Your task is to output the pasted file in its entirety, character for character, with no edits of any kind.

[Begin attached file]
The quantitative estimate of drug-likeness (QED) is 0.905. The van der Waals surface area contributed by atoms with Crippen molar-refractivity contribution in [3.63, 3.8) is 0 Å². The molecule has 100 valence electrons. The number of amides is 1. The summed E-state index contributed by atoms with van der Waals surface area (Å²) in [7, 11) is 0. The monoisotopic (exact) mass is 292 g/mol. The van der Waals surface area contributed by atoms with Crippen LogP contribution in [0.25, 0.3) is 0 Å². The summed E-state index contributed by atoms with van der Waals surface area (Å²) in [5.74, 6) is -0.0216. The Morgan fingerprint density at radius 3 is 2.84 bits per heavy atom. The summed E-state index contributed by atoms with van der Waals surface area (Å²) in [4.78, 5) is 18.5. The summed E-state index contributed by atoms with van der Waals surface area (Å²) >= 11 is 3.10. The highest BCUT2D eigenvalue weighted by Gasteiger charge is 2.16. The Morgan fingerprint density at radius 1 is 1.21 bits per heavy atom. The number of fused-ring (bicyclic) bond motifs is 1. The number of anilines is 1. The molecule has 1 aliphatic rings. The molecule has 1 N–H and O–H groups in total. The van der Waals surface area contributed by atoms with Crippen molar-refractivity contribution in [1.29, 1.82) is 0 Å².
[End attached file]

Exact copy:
The quantitative estimate of drug-likeness (QED) is 0.905. The van der Waals surface area contributed by atoms with Crippen molar-refractivity contribution in [3.63, 3.8) is 0 Å². The molecule has 100 valence electrons. The number of amides is 1. The summed E-state index contributed by atoms with van der Waals surface area (Å²) in [7, 11) is 0. The monoisotopic (exact) mass is 292 g/mol. The van der Waals surface area contributed by atoms with Crippen LogP contribution in [0.25, 0.3) is 0 Å². The summed E-state index contributed by atoms with van der Waals surface area (Å²) in [5.74, 6) is -0.0216. The Morgan fingerprint density at radius 3 is 2.84 bits per heavy atom. The summed E-state index contributed by atoms with van der Waals surface area (Å²) in [4.78, 5) is 18.5. The summed E-state index contributed by atoms with van der Waals surface area (Å²) >= 11 is 3.10. The highest BCUT2D eigenvalue weighted by Gasteiger charge is 2.16. The Morgan fingerprint density at radius 1 is 1.21 bits per heavy atom. The number of fused-ring (bicyclic) bond motifs is 1. The number of anilines is 1. The molecule has 1 aliphatic rings. The molecule has 1 N–H and O–H groups in total. The van der Waals surface area contributed by atoms with Crippen molar-refractivity contribution in [1.29, 1.82) is 0 Å².